—  Michelle Obama

2000s, To Live Beyond Our Fear (2007)
Context: Barack and I talked long and hard about this decision. You know, this wasn’t an easy decision for us, because we’ve got two beautiful little girls, and we have a wonderful life, and everything was going fine. And there was nothing that would have been more disruptive than a decision to run for President of the United States.
And as more people talk to us about it, I mean the question came up again and again. What people were most concerned about: they were afraid. It was fear. Fear, again, raising its ugly head, in one of the most important decisions we would make. Fear; fear of everything. Fear that we might lose. Fear that he might get hurt. Fear that this would be ugly. Fear that it would hurt our family. Fear.
But you know, the reason why I said yes was because I was tired of being afraid. I am tired of living in a country where every decision that we’ve made over the last ten years wasn’t for something, but it was because people told us we had to fear something. We had to fear people who looked different from us. Fear people who believed in things that were different from us. Fear of one another right here in our own backyards.
I am so tired of fear. And I don’t want my girls to live in a country, in a world, based on fear.

„I am so tired of fear. And I don’t want my girls to live in a country, in a world, based on fear.“

—  Michelle Obama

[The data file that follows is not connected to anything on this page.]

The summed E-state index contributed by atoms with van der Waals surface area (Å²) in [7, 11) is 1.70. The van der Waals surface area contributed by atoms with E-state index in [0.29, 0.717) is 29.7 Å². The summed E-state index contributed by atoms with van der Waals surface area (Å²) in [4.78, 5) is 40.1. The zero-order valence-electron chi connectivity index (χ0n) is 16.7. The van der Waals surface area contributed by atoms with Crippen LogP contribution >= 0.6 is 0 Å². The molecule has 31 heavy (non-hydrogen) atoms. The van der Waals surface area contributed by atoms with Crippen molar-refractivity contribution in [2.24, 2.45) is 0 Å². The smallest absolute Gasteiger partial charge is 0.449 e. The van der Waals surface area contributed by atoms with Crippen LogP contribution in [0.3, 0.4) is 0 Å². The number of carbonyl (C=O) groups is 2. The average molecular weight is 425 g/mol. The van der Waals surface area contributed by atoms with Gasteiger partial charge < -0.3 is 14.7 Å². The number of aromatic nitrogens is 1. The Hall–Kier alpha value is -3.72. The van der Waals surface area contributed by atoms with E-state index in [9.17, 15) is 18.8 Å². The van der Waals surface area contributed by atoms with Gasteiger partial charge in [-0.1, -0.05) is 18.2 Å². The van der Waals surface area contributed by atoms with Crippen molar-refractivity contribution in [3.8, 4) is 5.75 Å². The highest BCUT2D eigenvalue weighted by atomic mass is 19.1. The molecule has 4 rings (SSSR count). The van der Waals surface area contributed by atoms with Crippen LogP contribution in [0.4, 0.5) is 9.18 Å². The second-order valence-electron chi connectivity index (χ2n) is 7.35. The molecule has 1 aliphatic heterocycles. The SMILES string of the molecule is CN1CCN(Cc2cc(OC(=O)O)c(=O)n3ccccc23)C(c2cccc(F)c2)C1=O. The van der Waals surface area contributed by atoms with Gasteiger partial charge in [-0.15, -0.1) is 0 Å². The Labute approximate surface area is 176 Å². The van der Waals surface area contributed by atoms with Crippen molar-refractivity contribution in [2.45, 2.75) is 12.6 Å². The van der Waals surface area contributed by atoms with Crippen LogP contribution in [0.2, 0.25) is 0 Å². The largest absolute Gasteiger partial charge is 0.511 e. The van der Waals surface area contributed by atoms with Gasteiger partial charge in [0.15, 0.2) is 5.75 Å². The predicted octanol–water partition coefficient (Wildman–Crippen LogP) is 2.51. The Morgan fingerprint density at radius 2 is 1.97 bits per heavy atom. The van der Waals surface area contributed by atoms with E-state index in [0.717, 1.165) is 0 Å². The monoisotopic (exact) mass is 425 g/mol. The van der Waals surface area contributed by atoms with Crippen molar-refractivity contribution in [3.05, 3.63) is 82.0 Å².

2000s, To Live Beyond Our Fear (2007)
Context: Barack and I talked long and hard about this decision. You know, this wasn’t an easy decision for us, because we’ve got two beautiful little girls, and we have a wonderful life, and everything was going fine. And there was nothing that would have been more disruptive than a decision to run for President of the United States.
And as more people talk to us about it, I mean the question came up again and again. What people were most concerned about: they were afraid. It was fear. Fear, again, raising its ugly head, in one of the most important decisions we would make. Fear; fear of everything. Fear that we might lose. Fear that he might get hurt. Fear that this would be ugly. Fear that it would hurt our family. Fear.
But you know, the reason why I said yes was because I was tired of being afraid. I am tired of living in a country where every decision that we’ve made over the last ten years wasn’t for something, but it was because people told us we had to fear something. We had to fear people who looked different from us. Fear people who believed in things that were different from us. Fear of one another right here in our own backyards.
I am so tired of fear. And I don’t want my girls to live in a country, in a world, based on fear.

„He never stopped smiling and laughing — even while struggling to button his shirt, even while using two canes to get himself across the room to give my mom a kiss. He just woke up a little earlier and worked a little harder.“

—  Michelle Obama

2000s, Democratic National Convention speech (2008)
Context: My dad was our rock. Although he was diagnosed with multiple sclerosis in his early 30s, he was our provider, our champion, our hero. As he got sicker, it got harder for him to walk, it took him longer to get dressed in the morning. But if he was in pain, he never let on. He never stopped smiling and laughing — even while struggling to button his shirt, even while using two canes to get himself across the room to give my mom a kiss. He just woke up a little earlier and worked a little harder.

„Lorem ipsum dolor sit amet, consectetuer adipiscing elit. Etiam egestas wisi a erat. Morbi imperdiet, mauris ac auctor dictum.“